Mountain View - January 9, 2017 – Mary and Doug Scrivner’s $1 million challenge to create an endowment for ASPIRE, El Camino Hospital’s mental health program for youth and young adults, has been fulfilled six months earlier than anticipated. The Los Altos Hills couple announced their offer to match dollar for dollar all gifts up to a total of $1 million at a press conference on April 20, 2015.
Two hundred sixty nine people, including 72 hospital employees, responded to the call. Marla and Jim de Broekert of Cupertino were the first. “Our grandchildren knew the first teen who committed suicide in Palo Alto in 2009. These suicides are too close to home to ignore,” Marla said at the time. In December, the couple decided they “wanted to be among those who helped to bring this oh-so-important campaign to a successful close,” and bookended their initial commitment with the final gift that put it over the top.
“I think most thoughtful people want to make a difference in this world and to leave a legacy,” Mary said upon hearing the news. “For Doug and I, reaching the goal of the Scrivner Challenge is a good start toward that end and we are thrilled and grateful that so many in our community have stood with us in providing this critical support to ASPIRE.”
ASPIRE “is a uniquely designed and innovative approach to how mental health services can be provided,” says Behavioral Health Services Executive Director Michael Fitzgerald. When his team first looked into creating an intensive outpatient adolescent mental health program to meet the serious need they observed in the community, they found that payers determined what services could be provided. This meant that young people were being discharged quickly, as soon as they were no longer at imminent risk. His team decided to try a new approach they believed would be more effective: all youth would complete a structured program over several weeks, regardless of insurance reimbursement and ability to pay; the program would include services and training for parents; the youth would learn and utilize specific skills to help them more effectively manage the inevitable crises that occur in life. The curriculum they developed has since been accredited by the Western Association of Schools and Colleges (WASC). Now youth who complete it can receive academic credit, which validates and destigmatizes their hard work. To date, more than 500 young adults have done so. The insurance companies have seen the excellent results and even those that initially balked only rarely decline to pay.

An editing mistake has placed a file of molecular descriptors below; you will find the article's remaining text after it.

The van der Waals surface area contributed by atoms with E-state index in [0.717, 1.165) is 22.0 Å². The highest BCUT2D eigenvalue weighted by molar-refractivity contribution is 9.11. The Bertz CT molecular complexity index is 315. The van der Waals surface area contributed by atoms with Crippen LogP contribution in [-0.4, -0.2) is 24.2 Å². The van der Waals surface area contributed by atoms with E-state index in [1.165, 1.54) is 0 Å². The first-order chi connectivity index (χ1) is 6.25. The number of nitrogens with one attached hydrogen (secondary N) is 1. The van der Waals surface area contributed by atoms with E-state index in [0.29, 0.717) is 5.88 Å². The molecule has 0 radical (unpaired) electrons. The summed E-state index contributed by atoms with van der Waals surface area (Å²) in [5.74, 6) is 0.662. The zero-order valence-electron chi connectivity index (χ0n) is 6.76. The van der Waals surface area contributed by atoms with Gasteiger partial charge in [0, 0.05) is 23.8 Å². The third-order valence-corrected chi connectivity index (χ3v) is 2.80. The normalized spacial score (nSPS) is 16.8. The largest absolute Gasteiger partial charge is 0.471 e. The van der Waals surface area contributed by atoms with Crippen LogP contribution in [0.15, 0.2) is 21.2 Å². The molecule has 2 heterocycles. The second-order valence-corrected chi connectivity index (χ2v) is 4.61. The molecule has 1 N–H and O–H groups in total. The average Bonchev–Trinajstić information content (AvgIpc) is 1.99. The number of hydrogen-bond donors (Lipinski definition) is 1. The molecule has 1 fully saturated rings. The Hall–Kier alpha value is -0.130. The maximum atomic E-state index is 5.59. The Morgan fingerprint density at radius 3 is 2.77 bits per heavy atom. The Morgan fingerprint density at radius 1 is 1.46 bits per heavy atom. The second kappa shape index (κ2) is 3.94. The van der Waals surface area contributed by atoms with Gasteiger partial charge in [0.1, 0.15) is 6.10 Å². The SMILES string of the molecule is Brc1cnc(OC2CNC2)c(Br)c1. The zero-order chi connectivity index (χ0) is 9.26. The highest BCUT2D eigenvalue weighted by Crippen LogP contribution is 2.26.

Even so, reimbursements do not cover all costs, such as the family education groups, free assessments, specialized training, and after-care services. “We made a decision to provide the care needed and not limit it to reimbursements hoping that donors might step up, which they have done beyond our expectations,” says Fitzgerald. “Because of this support, we are able to provide services that are above and beyond the norm and have expanded to five different programs across two locations.”
When ASPIRE launched in Mountain View in 2010, it focused strictly on the mental health needs of high school students experiencing serious depression and anxiety, and at risk of harming themselves. A second track, created to accommodate growing demand, subsequently opened in Los Gatos. The interest the endowment is already generating enabled the hospital to develop and launch three additional tracks, further increasing access to care. ASPIRE Prep is readying youngsters with severe symptoms for participation in the standard high school program, in some cases helping them avoid hospitalization. ASPIRE Middle School is reaching “tweens” on the cusp of adolescence, who are already experiencing depression and anxiety, and teaching resiliency skills that will help them better navigate the coming stresses of the high school years and beyond. ASPIRE TAY is addressing mental health needs specific to young adults (ages 18-25) who are struggling with the transition to adulthood.
Although the Scrivner Challenge has been fulfilled, gifts to the ASPIRE endowment are still important in order to secure the program’s future. Donate now.